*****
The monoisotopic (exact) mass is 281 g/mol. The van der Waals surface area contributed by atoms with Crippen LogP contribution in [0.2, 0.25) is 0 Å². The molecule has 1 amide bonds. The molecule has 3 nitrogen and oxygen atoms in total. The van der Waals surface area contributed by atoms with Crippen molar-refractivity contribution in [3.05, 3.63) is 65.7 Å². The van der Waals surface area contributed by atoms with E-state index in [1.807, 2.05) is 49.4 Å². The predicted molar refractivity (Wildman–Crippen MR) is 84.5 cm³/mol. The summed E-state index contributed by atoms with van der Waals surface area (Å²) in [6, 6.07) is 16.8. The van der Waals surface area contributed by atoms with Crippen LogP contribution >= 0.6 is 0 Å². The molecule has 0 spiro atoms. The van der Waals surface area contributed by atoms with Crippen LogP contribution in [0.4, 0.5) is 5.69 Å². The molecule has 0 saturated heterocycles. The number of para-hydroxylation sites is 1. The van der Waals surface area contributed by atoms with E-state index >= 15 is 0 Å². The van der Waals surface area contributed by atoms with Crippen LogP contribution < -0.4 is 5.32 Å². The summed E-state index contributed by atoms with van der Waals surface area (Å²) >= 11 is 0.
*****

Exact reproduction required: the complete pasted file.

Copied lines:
The monoisotopic (exact) mass is 281 g/mol. The van der Waals surface area contributed by atoms with Crippen LogP contribution in [0.2, 0.25) is 0 Å². The molecule has 1 amide bonds. The molecule has 3 nitrogen and oxygen atoms in total. The van der Waals surface area contributed by atoms with Crippen molar-refractivity contribution in [3.05, 3.63) is 65.7 Å². The van der Waals surface area contributed by atoms with E-state index in [1.807, 2.05) is 49.4 Å². The predicted molar refractivity (Wildman–Crippen MR) is 84.5 cm³/mol. The summed E-state index contributed by atoms with van der Waals surface area (Å²) in [6, 6.07) is 16.8. The van der Waals surface area contributed by atoms with Crippen LogP contribution >= 0.6 is 0 Å². The molecule has 0 spiro atoms. The van der Waals surface area contributed by atoms with Crippen LogP contribution in [0.4, 0.5) is 5.69 Å². The molecule has 0 saturated heterocycles. The number of para-hydroxylation sites is 1. The van der Waals surface area contributed by atoms with E-state index >= 15 is 0 Å². The van der Waals surface area contributed by atoms with Crippen LogP contribution < -0.4 is 5.32 Å². The summed E-state index contributed by atoms with van der Waals surface area (Å²) >= 11 is 0.